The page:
E.g. response.setIntHeader(“Refresh”,10)

594. What are the important status codes in HTTP?

Every HTTP request comes back with a status code from the server. The important status codes in HTTP are as follows:

  • 200: It means the request is successful.
  • 400: It means the request was bad.
  • 401: It means request was not authorized.
  • 404: It means the resource requested was not found.
  • 503: It means the service is not available.

595. What is the meaning of Accept attribute in HTTP header?

In HTTP header, Accept attribute is used to specify the MIME types that a HTTP client or browser can handle. MIME type is the identifier for specifying the type of file/data that we are planning to pass over the internet.

596. What is the difference between Expression and Scriptlet in JSP?

We use Expression in a JSP to return a value and display it at a specific location. It is generally used for dynamically print information like- time, counter etc in a HTML code.

Scriptlet is for writing Java code in a JSP. We can define variable, methods etc in a Scriptlet. A Scriptlet can handle much more complex code and can be also reused.

597. How will you delete a Cookie in JSP?

We can use following options to delete a Cookie in JSP:

  • setMaxAge(): we can set the maximum age of a cookie. After this time period, Cookie will expire and will be deleted.
  • Header: We can also set the expiry time in header of response. Respone.setHeader(). This will also expire the cookie after specified time period.

598. How will you use a Cookie in JSP?

We can use a Cookie in JSP by performing following steps:

First we create a Cookie object. We set the name and value of the cookie to be created.

We set the expiry time of the Cookie by setting the maximum age. We can use setMaxAge() method for this.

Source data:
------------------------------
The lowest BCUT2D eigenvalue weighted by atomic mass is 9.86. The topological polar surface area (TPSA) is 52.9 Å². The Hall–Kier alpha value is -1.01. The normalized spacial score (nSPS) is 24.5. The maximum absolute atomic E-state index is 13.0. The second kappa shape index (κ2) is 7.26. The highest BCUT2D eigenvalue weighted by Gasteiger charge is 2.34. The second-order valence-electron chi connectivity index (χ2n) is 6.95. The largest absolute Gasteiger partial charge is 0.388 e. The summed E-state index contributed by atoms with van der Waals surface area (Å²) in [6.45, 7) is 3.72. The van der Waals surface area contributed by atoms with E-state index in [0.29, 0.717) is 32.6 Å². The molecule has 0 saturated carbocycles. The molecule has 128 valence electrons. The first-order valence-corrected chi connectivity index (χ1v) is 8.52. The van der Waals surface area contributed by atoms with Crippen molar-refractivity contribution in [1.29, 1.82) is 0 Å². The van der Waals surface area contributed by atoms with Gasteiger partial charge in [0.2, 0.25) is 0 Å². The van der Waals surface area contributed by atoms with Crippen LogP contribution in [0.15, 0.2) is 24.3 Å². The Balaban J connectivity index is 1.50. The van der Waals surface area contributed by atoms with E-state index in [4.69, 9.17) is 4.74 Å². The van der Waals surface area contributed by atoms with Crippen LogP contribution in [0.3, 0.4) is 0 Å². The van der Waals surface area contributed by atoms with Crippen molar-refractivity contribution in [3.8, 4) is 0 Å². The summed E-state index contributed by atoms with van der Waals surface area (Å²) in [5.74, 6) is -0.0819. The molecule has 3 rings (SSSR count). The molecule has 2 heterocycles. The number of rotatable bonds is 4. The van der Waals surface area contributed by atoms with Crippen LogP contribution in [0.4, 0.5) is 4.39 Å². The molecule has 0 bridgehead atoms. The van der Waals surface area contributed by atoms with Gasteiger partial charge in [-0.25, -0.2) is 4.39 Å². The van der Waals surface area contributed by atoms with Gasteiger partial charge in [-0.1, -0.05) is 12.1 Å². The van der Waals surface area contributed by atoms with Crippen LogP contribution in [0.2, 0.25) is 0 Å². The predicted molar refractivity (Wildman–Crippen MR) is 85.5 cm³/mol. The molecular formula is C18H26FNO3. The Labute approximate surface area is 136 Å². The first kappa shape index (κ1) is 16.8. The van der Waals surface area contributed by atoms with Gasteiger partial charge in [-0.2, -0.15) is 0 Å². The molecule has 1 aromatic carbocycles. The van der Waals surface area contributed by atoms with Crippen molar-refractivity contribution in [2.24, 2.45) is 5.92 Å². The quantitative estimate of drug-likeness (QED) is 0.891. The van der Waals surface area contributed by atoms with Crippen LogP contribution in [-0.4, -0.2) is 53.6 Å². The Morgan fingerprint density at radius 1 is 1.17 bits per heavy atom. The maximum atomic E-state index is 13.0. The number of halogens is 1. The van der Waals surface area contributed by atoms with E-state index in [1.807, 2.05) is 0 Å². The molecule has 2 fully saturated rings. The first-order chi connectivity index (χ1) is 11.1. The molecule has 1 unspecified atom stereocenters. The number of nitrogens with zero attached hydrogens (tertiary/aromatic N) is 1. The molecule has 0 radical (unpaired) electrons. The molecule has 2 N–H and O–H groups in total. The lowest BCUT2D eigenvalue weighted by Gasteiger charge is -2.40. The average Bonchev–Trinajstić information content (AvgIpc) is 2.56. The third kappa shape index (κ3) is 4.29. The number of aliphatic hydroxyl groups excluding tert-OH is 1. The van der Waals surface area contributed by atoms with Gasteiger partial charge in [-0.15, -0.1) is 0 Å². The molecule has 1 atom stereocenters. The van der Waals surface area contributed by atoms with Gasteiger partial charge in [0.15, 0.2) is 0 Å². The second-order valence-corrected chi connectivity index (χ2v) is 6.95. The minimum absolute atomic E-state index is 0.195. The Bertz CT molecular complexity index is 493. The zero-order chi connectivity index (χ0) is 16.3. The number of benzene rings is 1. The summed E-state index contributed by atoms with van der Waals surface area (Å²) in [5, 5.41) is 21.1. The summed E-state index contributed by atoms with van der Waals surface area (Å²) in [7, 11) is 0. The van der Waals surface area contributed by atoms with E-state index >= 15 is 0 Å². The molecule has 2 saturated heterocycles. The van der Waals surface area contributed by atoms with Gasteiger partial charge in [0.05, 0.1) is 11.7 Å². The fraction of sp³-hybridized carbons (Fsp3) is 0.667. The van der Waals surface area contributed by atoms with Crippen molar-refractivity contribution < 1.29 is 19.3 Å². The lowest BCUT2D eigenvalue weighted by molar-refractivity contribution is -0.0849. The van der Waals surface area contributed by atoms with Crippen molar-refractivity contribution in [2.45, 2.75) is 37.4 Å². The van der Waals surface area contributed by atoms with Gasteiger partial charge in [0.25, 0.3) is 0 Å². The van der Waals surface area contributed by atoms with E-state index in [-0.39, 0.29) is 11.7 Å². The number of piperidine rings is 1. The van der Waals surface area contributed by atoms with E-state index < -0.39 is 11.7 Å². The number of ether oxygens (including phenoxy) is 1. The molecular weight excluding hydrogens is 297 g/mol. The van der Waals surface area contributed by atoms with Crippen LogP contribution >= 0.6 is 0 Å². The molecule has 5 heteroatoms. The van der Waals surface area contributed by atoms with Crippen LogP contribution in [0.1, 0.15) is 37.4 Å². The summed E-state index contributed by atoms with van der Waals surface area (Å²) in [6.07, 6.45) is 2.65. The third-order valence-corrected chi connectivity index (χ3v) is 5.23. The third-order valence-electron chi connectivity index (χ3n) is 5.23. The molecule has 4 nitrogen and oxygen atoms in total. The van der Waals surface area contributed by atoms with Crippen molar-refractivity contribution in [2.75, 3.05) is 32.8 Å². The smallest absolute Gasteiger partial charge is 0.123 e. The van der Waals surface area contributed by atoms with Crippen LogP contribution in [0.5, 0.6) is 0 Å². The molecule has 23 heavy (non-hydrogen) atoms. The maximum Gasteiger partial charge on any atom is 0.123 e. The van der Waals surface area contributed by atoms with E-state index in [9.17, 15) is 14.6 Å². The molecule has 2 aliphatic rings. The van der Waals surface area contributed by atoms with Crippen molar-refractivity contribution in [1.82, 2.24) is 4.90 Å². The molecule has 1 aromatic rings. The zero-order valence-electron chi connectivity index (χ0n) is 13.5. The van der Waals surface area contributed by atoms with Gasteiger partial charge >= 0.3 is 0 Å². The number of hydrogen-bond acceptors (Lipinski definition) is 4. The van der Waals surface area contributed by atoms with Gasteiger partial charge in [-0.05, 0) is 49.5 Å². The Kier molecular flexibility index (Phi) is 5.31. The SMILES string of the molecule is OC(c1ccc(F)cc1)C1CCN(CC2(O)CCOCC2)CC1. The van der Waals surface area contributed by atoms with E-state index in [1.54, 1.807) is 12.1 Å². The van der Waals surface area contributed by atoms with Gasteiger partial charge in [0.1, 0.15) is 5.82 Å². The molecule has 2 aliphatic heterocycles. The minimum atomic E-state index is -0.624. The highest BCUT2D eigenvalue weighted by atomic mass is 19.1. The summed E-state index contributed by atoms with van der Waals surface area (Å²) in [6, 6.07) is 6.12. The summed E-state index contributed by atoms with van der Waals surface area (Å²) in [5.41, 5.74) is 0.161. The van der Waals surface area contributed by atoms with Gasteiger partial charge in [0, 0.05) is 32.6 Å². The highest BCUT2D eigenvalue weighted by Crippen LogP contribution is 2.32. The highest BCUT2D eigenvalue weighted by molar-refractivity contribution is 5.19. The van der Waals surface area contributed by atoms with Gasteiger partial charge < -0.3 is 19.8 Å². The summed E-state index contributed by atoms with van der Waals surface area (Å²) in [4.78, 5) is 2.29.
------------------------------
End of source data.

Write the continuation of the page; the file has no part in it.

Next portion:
Finally, we can send the cookie in a HTTP Response by sending it in HTTP header. In this way cookie goes to client browser and gets stored there till the maximum age is not achieved.

Once a Cookie is set in the client browser, we can call getCookies() method to get the list of all the cookies set in Client. We iterate through the list of all the cookies and get the value of the cookie that was set in earlier request.

In this way we can use Cookie to set some information at client side and retrieve its value.

599. What is the main difference between a Session and Cookie in JSP?

A Session is always stored at the Server side. In JSP, session is a built-in object in JSP container.

A Cookie is always stored at the client side.

We can use both the methods for Session tracking. But Cookie method needs permission from user for storing cookie at the client location.

600. How will you prevent creation of session in JSP?

We can simply set the session attribute as false in page directive to prevent creation of session object.

E.g. <% @page session=”false” %>

601. What is an output comment in JSP?

We can write output in JSP in such a way that it becomes a comment in HTML code. This comment will not be visible in the web browser. But when we view page source to see HTML, we can see output comment.

An HTML comment is of following format:

<!– comment –>

If we output comment in above format, it will be visible to client.

602. How will you prevent caching of HTML output by web browser in JSP?

We can use set the header in response object for Cache-Control to specify no caching.

Sample code is as follows:

response.setHeader(“Cache-Control”, “no-store”); response.setDateHeader(“Expires”,”0”);

603. How will you redirect request to another page in browser in JSP code?

We can use sendRedirect() method in JSP to redirect the request to another location or page.

In this case the request will not come back to server. It will redirect in the browser itself.

Sample code is as follows:

<% response.sendRedirect(URL); %>

604. What is the difference between sendRedirect and forward in a JSP?

Both forward and sendRedirect are mechanisms of sending a client to another page. The main difference between these two are as follows:

  • In forward, the processing takes place at server side. In case of sendRedirect() the processing takes place the client side.
  • In forward, the request is transferred to another resource within same server. In case of sendRedirect the request can be transferred to resource on some other server.